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Tuesday, January 21st, 2014
3 years, 2 months.
While we were in Alabama last weekend celebrating your Auntie Dana’s 30th birthday, I heard her say something clever.
It was an interesting, parenting-related spin on a very popular catch-phrase of 2013: “YOLO,” which stands for “you only live once.”
In reference to raising your 2 and a half year-old cousin, Calla, your Auntie Dana’s motto is “you’re only little once.”
As a parent, this new twist on “YOLO” is a simple phrase to remind me that however enjoyable, or frustrating, a particular moment in parenting may be, it’s a fleeting event to be appreciated either way.
One of my favorite TV shows ever, The Office, ended last May. In the final episode, Andy Bernard had one of the best lines in the entire series, in my opinion:
“I wish there was a way to know you’re in the good old days before you’ve actually left them.”
I have always been a very nostalgic guy; yearning for the past.
Nineteen eighty-something and Nineteen ninety-something are definitely warmer, safer, easier places for me to escape to, in my mind.
I graduated high school in 1999, nearly 15 years ago. So for me, anything that has happened in the year 2000 or beyond has taken place in my adult life.
My childhood (1981-1999) ended right before the 2000s began, which is why I am the very oldest of Generation Y. (We Millennials began adulthood once the Nineties were over.)
But as for you, from 2010 to 2028 is the span of years designated for your childhood; your warmest, safest, easiest place to be alive.
For you, it’s not a collection of old memories. Instead, you’re living it right now.
And I feel like I’m your host.
I feel like the Ryan Seacrest of your childhood.
You’re only little once. You’re only this young once- when things are still so obviously magical and mysterious.
When animals can talk. When getting a new Hot Wheel car is a big deal. When just running around the room in your pajamas in front of Mommy and Daddy is the highlight of your day.
These are the good ole days. You’re far from leaving them.
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Sunday, December 2nd, 2012
You are the product of two Millennial (or Generation Y) parents.
Both Mommy and I were born a few months apart in 1981, the year that began our generation. The way we will parent you will be different as compared to how it would have been if we were part of the generation that ended just a few months before we were born; Generation X was born roughly between 1964 to 1980.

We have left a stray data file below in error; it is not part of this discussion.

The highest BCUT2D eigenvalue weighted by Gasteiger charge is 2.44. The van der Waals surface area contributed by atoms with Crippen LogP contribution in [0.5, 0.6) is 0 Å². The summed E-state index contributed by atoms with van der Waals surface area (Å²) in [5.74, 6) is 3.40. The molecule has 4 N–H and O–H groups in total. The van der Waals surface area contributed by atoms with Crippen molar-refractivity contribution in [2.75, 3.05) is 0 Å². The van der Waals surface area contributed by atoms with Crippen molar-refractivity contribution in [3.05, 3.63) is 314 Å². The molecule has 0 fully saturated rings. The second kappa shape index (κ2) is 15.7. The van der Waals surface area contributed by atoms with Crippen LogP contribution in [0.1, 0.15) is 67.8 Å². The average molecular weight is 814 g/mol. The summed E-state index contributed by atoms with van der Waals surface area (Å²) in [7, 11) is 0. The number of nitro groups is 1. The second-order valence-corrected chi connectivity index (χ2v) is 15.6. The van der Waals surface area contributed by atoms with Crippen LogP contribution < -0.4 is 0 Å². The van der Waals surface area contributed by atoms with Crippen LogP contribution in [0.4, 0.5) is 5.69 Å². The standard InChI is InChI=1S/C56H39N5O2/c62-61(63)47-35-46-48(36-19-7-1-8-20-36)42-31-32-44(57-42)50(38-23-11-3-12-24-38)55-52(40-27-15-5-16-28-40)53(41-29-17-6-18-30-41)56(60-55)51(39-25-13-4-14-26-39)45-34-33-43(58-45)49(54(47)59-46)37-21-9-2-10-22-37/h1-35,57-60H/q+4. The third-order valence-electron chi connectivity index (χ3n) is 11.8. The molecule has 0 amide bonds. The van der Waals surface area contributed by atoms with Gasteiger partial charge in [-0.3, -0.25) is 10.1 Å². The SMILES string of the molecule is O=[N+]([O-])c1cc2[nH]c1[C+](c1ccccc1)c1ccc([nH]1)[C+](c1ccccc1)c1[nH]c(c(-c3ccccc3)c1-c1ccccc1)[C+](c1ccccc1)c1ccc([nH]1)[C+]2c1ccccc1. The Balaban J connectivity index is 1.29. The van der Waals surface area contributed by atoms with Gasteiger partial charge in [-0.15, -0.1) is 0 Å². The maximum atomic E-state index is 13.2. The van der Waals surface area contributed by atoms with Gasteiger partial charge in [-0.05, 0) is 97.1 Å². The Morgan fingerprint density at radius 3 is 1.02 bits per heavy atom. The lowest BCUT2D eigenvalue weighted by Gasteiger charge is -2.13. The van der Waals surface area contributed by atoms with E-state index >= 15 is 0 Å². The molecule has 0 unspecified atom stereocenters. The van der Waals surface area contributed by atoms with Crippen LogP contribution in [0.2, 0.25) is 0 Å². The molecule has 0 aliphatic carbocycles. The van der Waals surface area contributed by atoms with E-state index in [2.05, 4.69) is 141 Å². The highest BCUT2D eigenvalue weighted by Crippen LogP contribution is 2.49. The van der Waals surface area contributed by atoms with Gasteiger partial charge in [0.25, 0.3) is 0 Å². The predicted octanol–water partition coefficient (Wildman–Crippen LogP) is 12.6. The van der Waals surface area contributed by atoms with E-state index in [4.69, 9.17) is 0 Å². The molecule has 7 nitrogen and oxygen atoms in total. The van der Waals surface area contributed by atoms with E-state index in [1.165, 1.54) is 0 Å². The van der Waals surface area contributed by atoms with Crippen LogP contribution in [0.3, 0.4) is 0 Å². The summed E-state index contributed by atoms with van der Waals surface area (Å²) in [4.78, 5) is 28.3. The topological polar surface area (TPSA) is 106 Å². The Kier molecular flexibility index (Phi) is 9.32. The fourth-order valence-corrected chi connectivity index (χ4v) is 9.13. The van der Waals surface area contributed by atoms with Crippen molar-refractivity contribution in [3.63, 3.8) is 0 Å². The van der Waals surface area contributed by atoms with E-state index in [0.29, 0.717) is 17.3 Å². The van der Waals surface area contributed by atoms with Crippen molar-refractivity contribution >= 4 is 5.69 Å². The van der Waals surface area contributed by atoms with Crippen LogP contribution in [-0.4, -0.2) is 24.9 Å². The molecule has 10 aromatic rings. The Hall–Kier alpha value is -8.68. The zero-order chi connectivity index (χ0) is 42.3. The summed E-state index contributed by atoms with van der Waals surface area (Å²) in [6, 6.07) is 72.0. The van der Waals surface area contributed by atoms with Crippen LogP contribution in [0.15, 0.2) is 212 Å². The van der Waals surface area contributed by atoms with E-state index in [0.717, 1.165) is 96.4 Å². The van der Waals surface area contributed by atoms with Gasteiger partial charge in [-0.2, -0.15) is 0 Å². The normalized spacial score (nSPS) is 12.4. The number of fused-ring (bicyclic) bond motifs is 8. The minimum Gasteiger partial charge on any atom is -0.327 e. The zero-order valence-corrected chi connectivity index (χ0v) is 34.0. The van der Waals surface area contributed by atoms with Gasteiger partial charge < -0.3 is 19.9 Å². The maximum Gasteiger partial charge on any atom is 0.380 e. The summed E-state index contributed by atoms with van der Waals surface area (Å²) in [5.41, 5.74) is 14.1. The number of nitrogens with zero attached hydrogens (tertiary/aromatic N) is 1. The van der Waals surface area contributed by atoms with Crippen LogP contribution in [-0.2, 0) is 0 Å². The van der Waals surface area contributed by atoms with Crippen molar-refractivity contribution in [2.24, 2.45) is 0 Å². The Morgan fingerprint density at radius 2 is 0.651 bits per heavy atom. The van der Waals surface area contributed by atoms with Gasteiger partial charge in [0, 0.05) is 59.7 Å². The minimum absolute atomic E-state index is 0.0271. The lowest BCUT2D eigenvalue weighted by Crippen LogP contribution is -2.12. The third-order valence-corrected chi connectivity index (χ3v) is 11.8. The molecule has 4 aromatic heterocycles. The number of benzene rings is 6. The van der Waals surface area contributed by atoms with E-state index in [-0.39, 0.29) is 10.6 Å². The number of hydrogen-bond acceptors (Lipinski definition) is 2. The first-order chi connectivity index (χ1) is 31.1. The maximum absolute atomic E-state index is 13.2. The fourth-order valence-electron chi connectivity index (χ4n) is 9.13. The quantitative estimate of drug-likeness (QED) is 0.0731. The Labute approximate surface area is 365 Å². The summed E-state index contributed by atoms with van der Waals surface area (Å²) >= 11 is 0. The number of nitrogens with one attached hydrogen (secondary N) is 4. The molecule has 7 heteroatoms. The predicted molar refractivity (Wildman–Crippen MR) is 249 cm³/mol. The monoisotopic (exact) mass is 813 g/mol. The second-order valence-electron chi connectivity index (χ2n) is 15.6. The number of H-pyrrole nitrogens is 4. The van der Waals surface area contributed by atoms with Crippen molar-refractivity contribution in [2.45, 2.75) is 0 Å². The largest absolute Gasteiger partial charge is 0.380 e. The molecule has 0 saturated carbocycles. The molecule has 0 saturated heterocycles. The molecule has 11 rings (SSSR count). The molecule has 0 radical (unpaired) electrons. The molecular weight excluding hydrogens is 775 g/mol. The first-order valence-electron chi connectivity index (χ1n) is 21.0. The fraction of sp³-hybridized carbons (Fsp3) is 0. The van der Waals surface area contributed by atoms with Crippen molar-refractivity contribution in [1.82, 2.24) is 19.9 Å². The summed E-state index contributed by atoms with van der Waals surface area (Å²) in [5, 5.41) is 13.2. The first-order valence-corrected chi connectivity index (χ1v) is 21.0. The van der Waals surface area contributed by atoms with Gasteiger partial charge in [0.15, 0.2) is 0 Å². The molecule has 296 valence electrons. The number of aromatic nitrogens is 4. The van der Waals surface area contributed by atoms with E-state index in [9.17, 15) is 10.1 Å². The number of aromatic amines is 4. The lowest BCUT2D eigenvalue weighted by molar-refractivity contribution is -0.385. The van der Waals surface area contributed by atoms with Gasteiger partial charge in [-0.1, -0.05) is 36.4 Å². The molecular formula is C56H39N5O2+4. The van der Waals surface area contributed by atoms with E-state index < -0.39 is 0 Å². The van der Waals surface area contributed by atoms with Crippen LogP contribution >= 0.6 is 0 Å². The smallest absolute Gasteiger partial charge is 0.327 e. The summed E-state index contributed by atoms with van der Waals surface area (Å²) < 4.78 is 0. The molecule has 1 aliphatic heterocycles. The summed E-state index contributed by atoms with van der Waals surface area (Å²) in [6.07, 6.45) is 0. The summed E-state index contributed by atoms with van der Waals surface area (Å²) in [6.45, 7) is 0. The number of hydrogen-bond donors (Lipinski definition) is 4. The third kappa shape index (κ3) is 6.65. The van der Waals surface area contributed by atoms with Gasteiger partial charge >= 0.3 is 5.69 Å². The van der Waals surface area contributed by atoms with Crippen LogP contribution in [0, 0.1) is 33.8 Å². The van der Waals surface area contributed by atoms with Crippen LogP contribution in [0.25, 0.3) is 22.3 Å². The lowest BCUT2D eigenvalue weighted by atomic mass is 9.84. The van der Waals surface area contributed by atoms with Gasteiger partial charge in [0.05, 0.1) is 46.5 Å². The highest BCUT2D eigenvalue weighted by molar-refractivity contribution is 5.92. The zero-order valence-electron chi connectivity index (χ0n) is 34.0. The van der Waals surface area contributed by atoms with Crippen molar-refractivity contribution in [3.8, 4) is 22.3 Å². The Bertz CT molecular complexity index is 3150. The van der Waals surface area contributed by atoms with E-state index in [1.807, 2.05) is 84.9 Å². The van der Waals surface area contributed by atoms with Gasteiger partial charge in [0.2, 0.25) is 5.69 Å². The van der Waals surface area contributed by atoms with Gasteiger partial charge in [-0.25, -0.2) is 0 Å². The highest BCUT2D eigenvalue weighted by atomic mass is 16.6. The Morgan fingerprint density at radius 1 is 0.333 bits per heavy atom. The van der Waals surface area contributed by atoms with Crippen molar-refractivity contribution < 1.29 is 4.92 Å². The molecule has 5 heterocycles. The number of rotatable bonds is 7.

As the sort of first-born of my generation, I am constantly trying to figure out what makes us different from previous generations. After all, people say that Millennials were the first children not to rebel against their parents. That’s pretty weird…
An article published about a year ago in The New York Times referenced your parents’ generation as the “post-emotion generation… no anger, no edge, no ego.”
On the surface, it may appear that we are sheltered, narcissistic, jaded by the polar extremes of American politics, motivated by recognition more than money, obsessed with green living, and easily inspired by social justice issues.
I’ll be honest- it wouldn’t be a stretch for someone to describe me in any of those ways. Actually, I wonder how else I appear as a stereotype to other generations of parents.
In fact, I’m so curious about the traits of my generation, especially as they relate to being parents, I have decided to pinpoint 5 token traits of Generation Y parents:
1. They give their own kids either extremely classic or extremely original names. For every Jack there is now a Brody and for every Sarah there is now a Hadley. Millennial parents tend not to name their kids the popular names of their own generation, like Chris and Matt for boys, and Amanda and Jennifer for girls.
2. They want their kids to be, or at least seem, unique. That’s part of the explanation for some of the bizarre baby names popping up these days. Millennials were raised to believe they were special; evidently more special than every other child of The Eighties who was told that. Now, Generation Y parents subconsciously still wish this extra dose of uniqueness on their own kids.